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Do you know the difference between assault and battery?

The terms "assault" and "battery" are used together so often that many people think they are one crime called "assault and battery." In fact, the words refer to two distinct crimes. Just as the charges have different definitions, there can also be different penalties if you are convicted of one of them.

The laws regarding assault and battery may seem confusing at first because the charges are outwardly similar. But if you have been charged with one or both of these crimes, you should know their nuances. In this post, we will go over the basic differences between assault and battery, and the state of Georgia's penalties for them.

What is assault?

In Georgia, assault means attempting to injure someone else, or putting someone else in a situation that could cause them harm. In some cases, it can also refer to threats or threatening behavior.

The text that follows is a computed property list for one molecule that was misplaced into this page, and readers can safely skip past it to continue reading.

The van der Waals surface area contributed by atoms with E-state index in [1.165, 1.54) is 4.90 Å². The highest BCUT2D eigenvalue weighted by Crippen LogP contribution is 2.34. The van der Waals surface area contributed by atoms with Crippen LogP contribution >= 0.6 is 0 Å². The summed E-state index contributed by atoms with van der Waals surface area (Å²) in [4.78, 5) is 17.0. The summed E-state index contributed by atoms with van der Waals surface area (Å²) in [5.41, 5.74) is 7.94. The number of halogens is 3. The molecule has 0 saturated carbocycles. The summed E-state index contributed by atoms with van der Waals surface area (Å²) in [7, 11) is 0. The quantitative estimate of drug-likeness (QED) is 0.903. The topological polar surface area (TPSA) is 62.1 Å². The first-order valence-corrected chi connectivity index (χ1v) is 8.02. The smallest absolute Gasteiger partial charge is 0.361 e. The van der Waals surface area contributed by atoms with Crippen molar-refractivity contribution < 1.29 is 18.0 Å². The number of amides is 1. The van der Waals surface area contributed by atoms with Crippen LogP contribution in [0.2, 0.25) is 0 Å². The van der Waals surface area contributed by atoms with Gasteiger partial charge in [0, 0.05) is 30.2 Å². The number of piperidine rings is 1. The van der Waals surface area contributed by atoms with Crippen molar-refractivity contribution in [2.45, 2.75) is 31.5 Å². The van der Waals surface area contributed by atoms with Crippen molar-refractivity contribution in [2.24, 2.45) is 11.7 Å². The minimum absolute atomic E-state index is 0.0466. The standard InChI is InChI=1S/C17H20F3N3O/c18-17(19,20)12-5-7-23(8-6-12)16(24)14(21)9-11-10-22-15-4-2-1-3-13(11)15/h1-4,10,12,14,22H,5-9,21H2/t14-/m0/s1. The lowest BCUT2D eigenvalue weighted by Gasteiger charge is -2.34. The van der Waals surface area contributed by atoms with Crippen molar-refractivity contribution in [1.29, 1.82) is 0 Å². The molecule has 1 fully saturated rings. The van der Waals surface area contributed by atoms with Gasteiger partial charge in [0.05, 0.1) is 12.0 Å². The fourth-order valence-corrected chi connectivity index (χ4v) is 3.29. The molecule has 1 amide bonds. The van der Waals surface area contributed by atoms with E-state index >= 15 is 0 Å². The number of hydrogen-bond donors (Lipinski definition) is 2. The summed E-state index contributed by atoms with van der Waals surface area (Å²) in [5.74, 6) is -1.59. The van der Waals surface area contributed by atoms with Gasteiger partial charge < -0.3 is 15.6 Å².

What is battery?

Battery is making physical contact with someone else in a way that is insulting or provoking, or intentionally causing bodily harm to someone else.

How are they different?

The most critical difference between the two charges is the presence of physical contact. For a crime to be considered battery, the perpetrator must make physical contact with the victim, whereas assault is not necessarily physical. An assault could be attempting to injure someone, making threats or pointing a weapon at someone. For example, threatening to break someone's neck could be considered an assault. Physically attacking someone and injuring their neck would be battery.

What are the penalties?

The state of Georgia takes charges of assault or battery very seriously. There are severe consequences if convicted of either one.

The penalties for battery tend to be more severe than those for assault--usually, this means higher fines and more jail time. Battery convictions may also require probation or restitution-- sentences that are not affiliated with assault.

The penalties for assault may include:

  • Between one and 20 years in prison
  • Fines of up to $1,000
  • Restitution

A conviction for battery can result in:

  • One to 20 years in prison
  • Fines of up to $1,000, and sometimes up to $5,000
  • Probation
  • Restitution

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